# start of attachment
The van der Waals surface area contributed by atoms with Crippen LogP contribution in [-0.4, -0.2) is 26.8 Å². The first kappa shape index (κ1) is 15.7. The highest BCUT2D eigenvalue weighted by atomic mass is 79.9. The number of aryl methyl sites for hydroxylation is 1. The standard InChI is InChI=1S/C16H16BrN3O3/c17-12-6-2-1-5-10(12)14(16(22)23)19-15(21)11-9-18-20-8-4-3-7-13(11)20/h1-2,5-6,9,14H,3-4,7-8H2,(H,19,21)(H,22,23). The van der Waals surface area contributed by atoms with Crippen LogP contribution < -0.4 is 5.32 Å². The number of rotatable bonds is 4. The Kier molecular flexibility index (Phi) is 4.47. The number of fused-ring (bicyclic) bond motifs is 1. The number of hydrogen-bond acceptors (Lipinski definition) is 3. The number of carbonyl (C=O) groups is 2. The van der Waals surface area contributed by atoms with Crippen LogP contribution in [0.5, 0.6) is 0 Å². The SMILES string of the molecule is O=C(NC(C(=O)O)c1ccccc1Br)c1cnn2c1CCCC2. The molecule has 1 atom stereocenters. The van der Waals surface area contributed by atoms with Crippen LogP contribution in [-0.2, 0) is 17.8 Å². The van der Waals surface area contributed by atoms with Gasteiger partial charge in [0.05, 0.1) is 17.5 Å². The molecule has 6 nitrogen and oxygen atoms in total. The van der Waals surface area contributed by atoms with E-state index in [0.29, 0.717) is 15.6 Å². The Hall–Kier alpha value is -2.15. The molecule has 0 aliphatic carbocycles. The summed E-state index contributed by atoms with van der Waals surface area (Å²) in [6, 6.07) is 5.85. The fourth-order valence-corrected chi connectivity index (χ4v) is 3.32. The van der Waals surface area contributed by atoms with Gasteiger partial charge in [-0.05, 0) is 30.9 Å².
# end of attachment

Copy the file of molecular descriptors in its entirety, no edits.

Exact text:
The van der Waals surface area contributed by atoms with Crippen LogP contribution in [-0.4, -0.2) is 26.8 Å². The first kappa shape index (κ1) is 15.7. The highest BCUT2D eigenvalue weighted by atomic mass is 79.9. The number of aryl methyl sites for hydroxylation is 1. The standard InChI is InChI=1S/C16H16BrN3O3/c17-12-6-2-1-5-10(12)14(16(22)23)19-15(21)11-9-18-20-8-4-3-7-13(11)20/h1-2,5-6,9,14H,3-4,7-8H2,(H,19,21)(H,22,23). The van der Waals surface area contributed by atoms with Crippen LogP contribution < -0.4 is 5.32 Å². The number of rotatable bonds is 4. The Kier molecular flexibility index (Phi) is 4.47. The number of fused-ring (bicyclic) bond motifs is 1. The number of hydrogen-bond acceptors (Lipinski definition) is 3. The number of carbonyl (C=O) groups is 2. The van der Waals surface area contributed by atoms with Crippen LogP contribution in [0.5, 0.6) is 0 Å². The SMILES string of the molecule is O=C(NC(C(=O)O)c1ccccc1Br)c1cnn2c1CCCC2. The molecule has 1 atom stereocenters. The van der Waals surface area contributed by atoms with Crippen LogP contribution in [-0.2, 0) is 17.8 Å². The van der Waals surface area contributed by atoms with Gasteiger partial charge in [0.05, 0.1) is 17.5 Å². The molecule has 6 nitrogen and oxygen atoms in total. The van der Waals surface area contributed by atoms with E-state index in [0.29, 0.717) is 15.6 Å². The Hall–Kier alpha value is -2.15. The molecule has 0 aliphatic carbocycles. The summed E-state index contributed by atoms with van der Waals surface area (Å²) in [6, 6.07) is 5.85. The fourth-order valence-corrected chi connectivity index (χ4v) is 3.32. The van der Waals surface area contributed by atoms with Gasteiger partial charge in [-0.05, 0) is 30.9 Å².